Pet Peeves

Today, let's talk about pet peeves.  One of mine is public speakers who make apologies before they begin.  The apologies can really run the range of serious to casual, but guess what? I like none of them ZERO.  I'm in touch with the concepts of self-consciousness, nervousness, fearfulness, but I don't buy the apology bologna. (I actually don't buy any bologna.)


Complainers! Number two pet peeve.  When I was a teacher, I used to employ a particular concept to exorcise the "complaint demon" that tends to take up residency in all of us.  Teens like to groan when an essay is assigned.  Guess what? Eighth grade English teachers are kind of expected to assign a lot of essays.  So every time I would assign one, I'd say "Hey! Let's all take a minute to turn to our neighbor and complain about how much we HATE THIS ASSIGNMENT!" And now, let's just get on with doing it. That's just about as much complaining as I'm game for.


My final pet peeve is busyness.  That is correct.  I cannot stand the phase "I am so busy." Everyone has the same 24-hours per day and everyone (outside of war torn zones and the like) is reasonably in control of how to slice and dice those hours.  It's just prioritization, folks.  If you didn't do something, you weren't too busy.  You just prioritized something else.  I have three kids and two pets and a spouse and a full time job.  Some people have more kids or job stuff.  Some have fewer.  But we all have the same amount of time and we are the bosses of it.


Ha! Happy Spring! Thanks for reading, and I'd love to hear your peeves.

Trust the Process

I offended my husband again today when he came to rest by my side on the bed while I was working on this blog post. After trying for a moment to write with him by my side, I accepted the truth I already knew, which is that I simply cannot compose anything good with anyone by my side; not even the person to whom I have vowed to share a number of important emotional and financial aspects of my life -- till death, no less.


My favorite book is every book, especially biographies about pirates and anything by Annie Lamott or Jhumpa Lahiri. But truly, my favorite book is the Elements of Style, and my favorite copy is the one my grandfather bought when he was teaching high school in the 1950s and gifted to me when I was in college.  


The last chapter of the book is, like all standard reads, the most fulfilling one.  Strunk and White finally get at the essence of what style means, as they see it:

"Style is an increment in writing. When we speak of Fitzgerald's style, we don't mean his command of the relative pronoun, we mean the sound his words make on paper. All writers, by the way they use the language, reveal something of their spirits, their habits, their capacities, and their biases. This is inevitable as well as enjoyable. All writing is communication; creative writing is communication through revelation — it is the Self escaping into the open. No writer long remains incognito."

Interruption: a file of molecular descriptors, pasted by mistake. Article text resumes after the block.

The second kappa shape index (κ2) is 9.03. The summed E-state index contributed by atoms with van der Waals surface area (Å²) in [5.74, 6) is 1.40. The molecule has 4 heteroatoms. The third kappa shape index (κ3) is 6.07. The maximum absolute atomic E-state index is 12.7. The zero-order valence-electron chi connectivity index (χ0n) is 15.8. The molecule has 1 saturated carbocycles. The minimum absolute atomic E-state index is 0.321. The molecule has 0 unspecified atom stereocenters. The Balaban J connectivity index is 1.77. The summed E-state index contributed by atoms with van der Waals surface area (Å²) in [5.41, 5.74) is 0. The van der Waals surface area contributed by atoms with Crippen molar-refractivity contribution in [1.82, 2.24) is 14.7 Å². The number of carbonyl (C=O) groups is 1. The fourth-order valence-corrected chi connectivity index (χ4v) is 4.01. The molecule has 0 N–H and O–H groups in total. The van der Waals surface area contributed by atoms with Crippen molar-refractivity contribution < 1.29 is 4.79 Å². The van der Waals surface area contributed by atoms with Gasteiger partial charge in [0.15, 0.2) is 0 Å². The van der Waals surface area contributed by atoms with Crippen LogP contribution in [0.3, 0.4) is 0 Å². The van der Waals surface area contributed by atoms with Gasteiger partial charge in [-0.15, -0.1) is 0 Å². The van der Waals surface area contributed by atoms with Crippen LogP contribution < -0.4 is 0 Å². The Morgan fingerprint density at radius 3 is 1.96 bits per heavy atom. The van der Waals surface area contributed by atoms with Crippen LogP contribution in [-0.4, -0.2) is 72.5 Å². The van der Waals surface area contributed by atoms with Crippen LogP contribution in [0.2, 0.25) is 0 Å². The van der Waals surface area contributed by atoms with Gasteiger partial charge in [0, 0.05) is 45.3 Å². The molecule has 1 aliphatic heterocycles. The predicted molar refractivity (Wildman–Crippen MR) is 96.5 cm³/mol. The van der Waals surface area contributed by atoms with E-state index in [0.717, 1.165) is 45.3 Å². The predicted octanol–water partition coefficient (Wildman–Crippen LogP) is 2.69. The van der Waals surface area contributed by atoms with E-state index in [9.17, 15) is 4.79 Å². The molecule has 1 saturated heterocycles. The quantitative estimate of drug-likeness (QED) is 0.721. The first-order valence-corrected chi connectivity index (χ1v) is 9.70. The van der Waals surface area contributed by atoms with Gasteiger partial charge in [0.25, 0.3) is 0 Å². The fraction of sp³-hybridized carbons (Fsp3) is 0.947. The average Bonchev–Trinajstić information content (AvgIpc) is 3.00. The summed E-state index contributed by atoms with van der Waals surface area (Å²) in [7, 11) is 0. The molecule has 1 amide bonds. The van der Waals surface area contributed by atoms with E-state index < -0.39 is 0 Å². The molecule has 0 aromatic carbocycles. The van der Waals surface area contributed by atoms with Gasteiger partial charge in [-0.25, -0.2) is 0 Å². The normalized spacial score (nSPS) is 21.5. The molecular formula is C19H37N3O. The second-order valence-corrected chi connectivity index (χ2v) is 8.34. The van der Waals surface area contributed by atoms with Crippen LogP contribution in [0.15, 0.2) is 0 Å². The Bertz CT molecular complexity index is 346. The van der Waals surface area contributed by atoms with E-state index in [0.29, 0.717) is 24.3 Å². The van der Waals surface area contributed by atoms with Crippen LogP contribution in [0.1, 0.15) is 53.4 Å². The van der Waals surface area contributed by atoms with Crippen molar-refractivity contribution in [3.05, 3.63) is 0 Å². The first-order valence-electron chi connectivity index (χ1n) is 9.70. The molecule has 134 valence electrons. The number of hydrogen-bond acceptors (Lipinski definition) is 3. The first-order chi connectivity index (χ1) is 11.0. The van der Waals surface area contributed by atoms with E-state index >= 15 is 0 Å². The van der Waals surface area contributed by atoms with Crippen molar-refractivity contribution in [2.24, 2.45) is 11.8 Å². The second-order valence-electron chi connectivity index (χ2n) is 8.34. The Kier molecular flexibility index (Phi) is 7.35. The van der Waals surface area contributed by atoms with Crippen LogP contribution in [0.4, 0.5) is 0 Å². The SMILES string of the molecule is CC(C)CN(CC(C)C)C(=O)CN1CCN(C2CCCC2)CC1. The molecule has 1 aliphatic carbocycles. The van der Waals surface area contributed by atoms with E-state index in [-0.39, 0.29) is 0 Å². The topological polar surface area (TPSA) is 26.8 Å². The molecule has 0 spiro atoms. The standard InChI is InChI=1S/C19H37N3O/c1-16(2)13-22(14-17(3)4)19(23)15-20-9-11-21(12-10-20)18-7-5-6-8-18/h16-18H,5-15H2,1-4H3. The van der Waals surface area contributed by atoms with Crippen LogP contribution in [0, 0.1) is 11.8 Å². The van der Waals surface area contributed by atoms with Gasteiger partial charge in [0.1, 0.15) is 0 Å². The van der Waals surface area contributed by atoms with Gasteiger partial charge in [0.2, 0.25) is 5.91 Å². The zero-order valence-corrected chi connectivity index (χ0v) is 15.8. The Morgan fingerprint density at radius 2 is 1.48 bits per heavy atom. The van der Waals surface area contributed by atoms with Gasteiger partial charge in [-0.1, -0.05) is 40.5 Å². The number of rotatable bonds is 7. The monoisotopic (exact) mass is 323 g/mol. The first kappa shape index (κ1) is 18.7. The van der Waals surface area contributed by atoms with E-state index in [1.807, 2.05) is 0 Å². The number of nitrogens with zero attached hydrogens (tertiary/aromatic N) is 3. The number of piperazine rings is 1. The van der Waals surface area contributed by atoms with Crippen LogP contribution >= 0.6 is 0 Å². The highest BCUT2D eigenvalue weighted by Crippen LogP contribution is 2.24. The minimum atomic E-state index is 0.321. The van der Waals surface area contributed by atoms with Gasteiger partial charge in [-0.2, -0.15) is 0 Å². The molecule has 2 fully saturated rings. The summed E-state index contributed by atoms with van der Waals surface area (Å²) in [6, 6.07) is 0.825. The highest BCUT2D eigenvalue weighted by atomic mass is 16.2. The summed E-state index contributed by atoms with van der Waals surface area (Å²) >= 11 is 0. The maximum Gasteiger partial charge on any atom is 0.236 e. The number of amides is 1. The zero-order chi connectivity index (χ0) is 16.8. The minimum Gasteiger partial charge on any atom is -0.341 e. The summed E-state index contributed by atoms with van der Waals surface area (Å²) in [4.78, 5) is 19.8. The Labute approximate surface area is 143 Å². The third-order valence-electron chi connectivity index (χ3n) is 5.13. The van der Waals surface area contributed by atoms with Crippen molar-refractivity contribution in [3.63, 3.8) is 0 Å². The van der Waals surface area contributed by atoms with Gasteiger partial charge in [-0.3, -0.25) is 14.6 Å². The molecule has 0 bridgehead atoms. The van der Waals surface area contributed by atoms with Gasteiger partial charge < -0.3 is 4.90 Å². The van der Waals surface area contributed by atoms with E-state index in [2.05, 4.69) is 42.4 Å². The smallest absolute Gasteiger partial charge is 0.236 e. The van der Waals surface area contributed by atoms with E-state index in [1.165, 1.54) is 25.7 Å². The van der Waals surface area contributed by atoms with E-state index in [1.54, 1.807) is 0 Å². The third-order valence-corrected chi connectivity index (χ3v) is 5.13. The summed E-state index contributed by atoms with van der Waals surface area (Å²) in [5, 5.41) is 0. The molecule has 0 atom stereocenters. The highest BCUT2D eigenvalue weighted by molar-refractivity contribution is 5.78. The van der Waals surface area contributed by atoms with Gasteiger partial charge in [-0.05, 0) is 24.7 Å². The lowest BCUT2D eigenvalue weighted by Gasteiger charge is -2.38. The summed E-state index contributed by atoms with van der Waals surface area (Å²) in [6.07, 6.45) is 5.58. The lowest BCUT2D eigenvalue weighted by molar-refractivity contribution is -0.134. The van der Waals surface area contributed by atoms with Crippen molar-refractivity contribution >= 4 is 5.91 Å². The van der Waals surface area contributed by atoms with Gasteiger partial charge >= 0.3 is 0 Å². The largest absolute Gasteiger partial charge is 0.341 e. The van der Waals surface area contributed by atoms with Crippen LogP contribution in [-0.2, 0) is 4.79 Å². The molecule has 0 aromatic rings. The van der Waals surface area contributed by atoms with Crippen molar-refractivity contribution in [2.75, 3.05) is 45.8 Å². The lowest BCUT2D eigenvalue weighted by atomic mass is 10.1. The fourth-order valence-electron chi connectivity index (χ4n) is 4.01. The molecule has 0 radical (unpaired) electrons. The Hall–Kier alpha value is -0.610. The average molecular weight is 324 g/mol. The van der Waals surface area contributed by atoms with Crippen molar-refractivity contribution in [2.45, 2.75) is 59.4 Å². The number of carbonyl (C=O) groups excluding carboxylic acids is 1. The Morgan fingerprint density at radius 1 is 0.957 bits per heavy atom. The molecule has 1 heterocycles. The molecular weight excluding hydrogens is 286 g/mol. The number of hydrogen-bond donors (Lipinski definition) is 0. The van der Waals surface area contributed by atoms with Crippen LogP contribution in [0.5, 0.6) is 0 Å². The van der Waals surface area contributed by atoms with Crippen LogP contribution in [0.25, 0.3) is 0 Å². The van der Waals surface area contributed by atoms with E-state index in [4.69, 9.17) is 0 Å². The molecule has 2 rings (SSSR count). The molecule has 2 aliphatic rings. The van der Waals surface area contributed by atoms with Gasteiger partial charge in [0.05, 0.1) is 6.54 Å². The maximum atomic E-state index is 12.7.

It is, to be sure, an exercise in trust -- trust in the audience, trust in oneself -- to allow this Self to escape.  Letting it out is hard enough work; but to have one alongside, especially one whose opinion is of value, is really too much entirely.  There is modesty in the process, just trust it.


While I don't know if every writer is keen for privacy when composing, my guess is that a fair number of them are.  We are, collectively, quite an introverted bunch, and as such, really enjoy solitude in healthy doses.

I'll leave it here; when I was a teacher, I often encouraged my students to err on the side of brevity.  Don't write more just for the sake of writing. Say it right, and you won't have to say anything more.


Thanks for reading!

Nordstrom Rack jacket (old) // Levis shirt // Madewell jeans (old) Danko shoes 

Ship Comes In

Do you ever feel like William Shakespeare and Bob Dylan already wrote all the best sentences in English? I could just cut and paste and number of songs or sonnets right here and have a really solid blog post. And while we’re at it, this outfit would probably look better on Bob Dylan than William Shakespeare, for what it’s worth. 


I love this time of year. Spring keeps teasing, and I’m going to tease right on back. Bare arms at the beach before the first official day of spring? That’s right. Freezing; who, me? Right again.


I decided not to buy anything to wear this month. I really mean it. I have plenty of clothes. I also have really killer willpower. The main problem is that I’m totally and completely non-competitive. I just can’t be bothered. This might be why I basically find zero team sports interesting. You scored the most points? Meh. But give me a sport where I can be an individual and I’ll beat my own personal best over and over. Might be related to the willpower. 


I roamed and rambled all over this one for sure.  Happy midweek, folks.